Falconhead Acquires Las Vegas Marathon

Falconhead Acquires Las Vegas Marathon
By Daniel Kaplan for Street & Smith's Sports Business Journal

The consolidation of road racing continues as New York-based equity fund Falconhead Capital is acquiring the Las Vegas Marathon.

The deal, slated to be unveiled soon, further establishes Falconhead’s Competitor Group Inc, (CGI) as one of the leading road running organizations in the United States, with 24 road race, including nine marathons, under its umbrella and several more likely to be added.

“Endurance sports is growing in the down economy,” said Falconhead Chairman David Moross.

Las Vegas was one of the troubled races owned by Devine Racing, which struggled to make payments to vendors and runners. It sold the Los Angeles Marathon several months ago to Los Angeles Dodgers owner Frank McCourt, and now the Las Vegas race goes to Falconhead.

“We struggled every step of the way,” Devine Racing owner Chris Devine said. 

Terms were not available, but it is believed that payment to Devine was nominal, with the principal expense for Falconhead acquiring Devine’s vendor obligations.

This year’s Las Vegas race was scheduled to be run Sunday.

Road racing has shown no signs of slowing even in a recession. John Korff, owner of the New York City Triathlon, said slots for his July 2009 race sold out in 22 minutes when they became available on his Web site last month, even with a 20 percent increase in price.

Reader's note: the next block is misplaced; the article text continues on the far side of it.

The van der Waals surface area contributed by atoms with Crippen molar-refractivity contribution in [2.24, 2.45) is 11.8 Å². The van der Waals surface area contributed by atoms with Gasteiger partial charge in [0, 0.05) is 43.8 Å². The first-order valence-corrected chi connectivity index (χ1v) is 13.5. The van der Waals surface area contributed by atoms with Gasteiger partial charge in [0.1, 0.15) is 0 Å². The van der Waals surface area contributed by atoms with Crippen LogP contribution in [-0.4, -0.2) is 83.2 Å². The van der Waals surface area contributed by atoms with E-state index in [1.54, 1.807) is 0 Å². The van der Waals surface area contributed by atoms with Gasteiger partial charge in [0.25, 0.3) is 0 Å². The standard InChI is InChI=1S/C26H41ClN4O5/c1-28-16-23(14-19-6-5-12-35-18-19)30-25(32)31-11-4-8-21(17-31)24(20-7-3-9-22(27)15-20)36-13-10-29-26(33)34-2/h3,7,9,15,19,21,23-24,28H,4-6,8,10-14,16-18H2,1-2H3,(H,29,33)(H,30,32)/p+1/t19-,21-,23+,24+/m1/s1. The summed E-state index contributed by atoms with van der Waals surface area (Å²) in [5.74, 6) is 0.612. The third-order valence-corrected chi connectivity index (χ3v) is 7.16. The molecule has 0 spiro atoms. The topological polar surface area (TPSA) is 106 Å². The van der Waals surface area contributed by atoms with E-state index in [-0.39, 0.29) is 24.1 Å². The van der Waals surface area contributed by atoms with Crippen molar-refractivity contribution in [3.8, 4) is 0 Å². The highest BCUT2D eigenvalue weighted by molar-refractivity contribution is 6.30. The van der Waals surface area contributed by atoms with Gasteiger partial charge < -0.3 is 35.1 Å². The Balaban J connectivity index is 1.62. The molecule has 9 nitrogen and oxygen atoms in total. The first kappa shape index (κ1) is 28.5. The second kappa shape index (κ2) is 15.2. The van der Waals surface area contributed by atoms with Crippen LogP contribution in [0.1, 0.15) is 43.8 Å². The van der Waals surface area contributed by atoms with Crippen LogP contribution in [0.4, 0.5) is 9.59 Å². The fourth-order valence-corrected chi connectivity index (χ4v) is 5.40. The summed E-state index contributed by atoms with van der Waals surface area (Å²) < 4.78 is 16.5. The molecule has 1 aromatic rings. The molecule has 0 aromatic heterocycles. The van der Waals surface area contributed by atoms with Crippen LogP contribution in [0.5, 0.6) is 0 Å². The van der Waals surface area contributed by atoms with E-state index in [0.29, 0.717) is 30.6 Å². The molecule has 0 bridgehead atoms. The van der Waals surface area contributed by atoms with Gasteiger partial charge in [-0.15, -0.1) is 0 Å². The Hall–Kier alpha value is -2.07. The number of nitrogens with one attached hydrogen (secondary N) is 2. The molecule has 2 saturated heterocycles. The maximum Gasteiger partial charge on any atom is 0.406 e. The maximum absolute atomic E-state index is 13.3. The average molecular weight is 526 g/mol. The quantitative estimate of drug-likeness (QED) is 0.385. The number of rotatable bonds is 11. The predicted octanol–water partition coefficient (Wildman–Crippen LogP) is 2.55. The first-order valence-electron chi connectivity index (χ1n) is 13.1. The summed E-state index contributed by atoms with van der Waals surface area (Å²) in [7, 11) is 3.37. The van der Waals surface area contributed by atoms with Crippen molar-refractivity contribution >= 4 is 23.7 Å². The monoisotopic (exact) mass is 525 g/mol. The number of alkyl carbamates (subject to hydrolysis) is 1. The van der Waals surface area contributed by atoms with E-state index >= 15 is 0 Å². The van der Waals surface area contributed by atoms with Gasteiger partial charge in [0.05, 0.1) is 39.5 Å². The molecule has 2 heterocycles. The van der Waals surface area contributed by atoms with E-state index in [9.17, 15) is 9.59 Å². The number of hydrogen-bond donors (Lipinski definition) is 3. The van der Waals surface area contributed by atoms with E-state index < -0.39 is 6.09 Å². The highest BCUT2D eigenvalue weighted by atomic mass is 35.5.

Endurance sports attracts a high-end demographic that companies like Falconhead covet.

Falconhead in January entered the business by acquiring Elite Racing, the owner of the Rock ‘n’ Roll marathons. Since then, CGI has announced plans for a new Seattle marathon and acquired a half-marathon in Chicago. The company launched a new marathon and half-marathon in San Antonio last month that drew 30,000 runners. Falconhead also owns endurance sports publications and a Web portal.

CGI’s race in Phoenix next month is tracking more than 7 percent ahead of 2008 in registrations, said Peter Englehart, CGI’s chief executive. “Knock on wood,” he said, “the turnout and response from runners [is strong].”

He did add the caveat that because so many of the runners travel from outside the cities of the race to compete, the economy’s affect on travel is an area of concern.

Meanwhile, Dallas-based U.S. Road Sports & Entertainment this year has acquired marathons in Miami and Atlanta as well as the second major half marathon in Chicago. 

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